We were led through the curtain of rain from the sprinkler system into the below grade promenade level of the World Trade Center. Police and P.A. employees guided us past shops closed with their doors open, wares scattered about. Dim illumination was provided by emergency lights alone. Up the stationary escalator, in front of the bookstore that occupied the Northeast corner of the plaza we encountered fresh air. Walking towards Broadway, still with Charles, looking back over my shoulder I exclaimed, "Towering infernos, just like in the movies."
But this was no movie. In the 35 minutes that elapsed, between the first strike and this moment, bodies had been removed. But not the blood they left behind. Bodies had been removed, but not the severed limbs now covered yet plain to see in silouette. I said "I'm going home," and continued, "they're not going to let us back in the building today". Charles replied "I don't think they're letting us in this week." We walked along John, and up Broadway, crowded with hoardes of others. We were escaping. Others were walking towards to gawk. Fools, I thought then, and still do.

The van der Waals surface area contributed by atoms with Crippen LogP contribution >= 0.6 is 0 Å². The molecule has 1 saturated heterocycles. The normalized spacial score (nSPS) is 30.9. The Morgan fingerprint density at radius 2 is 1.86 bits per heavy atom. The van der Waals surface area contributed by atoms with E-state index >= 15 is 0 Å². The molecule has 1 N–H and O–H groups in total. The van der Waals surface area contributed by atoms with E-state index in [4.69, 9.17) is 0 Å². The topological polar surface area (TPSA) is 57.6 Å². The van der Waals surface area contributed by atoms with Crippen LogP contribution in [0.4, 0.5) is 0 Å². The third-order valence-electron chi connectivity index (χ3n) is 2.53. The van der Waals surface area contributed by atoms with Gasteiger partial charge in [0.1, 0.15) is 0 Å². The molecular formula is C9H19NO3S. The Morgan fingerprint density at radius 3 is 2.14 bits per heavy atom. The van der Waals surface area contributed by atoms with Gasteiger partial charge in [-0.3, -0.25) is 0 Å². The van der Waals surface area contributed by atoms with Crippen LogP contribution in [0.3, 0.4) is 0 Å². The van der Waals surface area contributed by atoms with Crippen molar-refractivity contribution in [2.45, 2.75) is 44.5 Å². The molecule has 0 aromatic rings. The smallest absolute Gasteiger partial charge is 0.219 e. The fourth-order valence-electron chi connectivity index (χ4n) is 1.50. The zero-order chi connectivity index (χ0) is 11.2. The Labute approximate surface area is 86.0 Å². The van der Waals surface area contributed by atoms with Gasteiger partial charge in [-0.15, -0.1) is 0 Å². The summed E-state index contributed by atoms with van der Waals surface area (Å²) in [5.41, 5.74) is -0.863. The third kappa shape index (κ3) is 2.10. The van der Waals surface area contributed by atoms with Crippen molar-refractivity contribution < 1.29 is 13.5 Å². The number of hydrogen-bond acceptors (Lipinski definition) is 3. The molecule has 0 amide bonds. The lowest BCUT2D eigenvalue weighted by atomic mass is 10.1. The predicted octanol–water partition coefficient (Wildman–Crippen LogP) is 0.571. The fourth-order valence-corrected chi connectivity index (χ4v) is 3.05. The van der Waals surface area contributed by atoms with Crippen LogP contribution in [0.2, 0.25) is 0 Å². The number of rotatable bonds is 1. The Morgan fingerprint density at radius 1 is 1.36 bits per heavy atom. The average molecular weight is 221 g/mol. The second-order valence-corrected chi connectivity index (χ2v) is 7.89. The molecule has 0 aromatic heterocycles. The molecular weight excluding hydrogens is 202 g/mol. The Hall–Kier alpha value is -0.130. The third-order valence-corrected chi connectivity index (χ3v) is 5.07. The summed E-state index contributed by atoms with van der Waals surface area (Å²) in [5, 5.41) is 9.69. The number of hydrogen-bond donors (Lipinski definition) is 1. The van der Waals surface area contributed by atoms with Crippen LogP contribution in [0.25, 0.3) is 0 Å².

Peeking South as we strode North, smart enough to avoid the subways, we saw the smoke billowing from West to East. The antenna of Tower I identified the structure we could see. Its smoke obscured the South Tower. For those who know the Gaseteria at the corner of Houston and Broadway, and the precious unobstructed view it affords to the South, you know why Charles and I stood there and waited.
And then we saw it. A puff of smoke in the distance. On the ground. Like the images of imploded buildings on the news. We knew. We looked up. There was the red and white antenna, which I had always thought looked like a bull's eye, signalling the destruction of the Southern twin.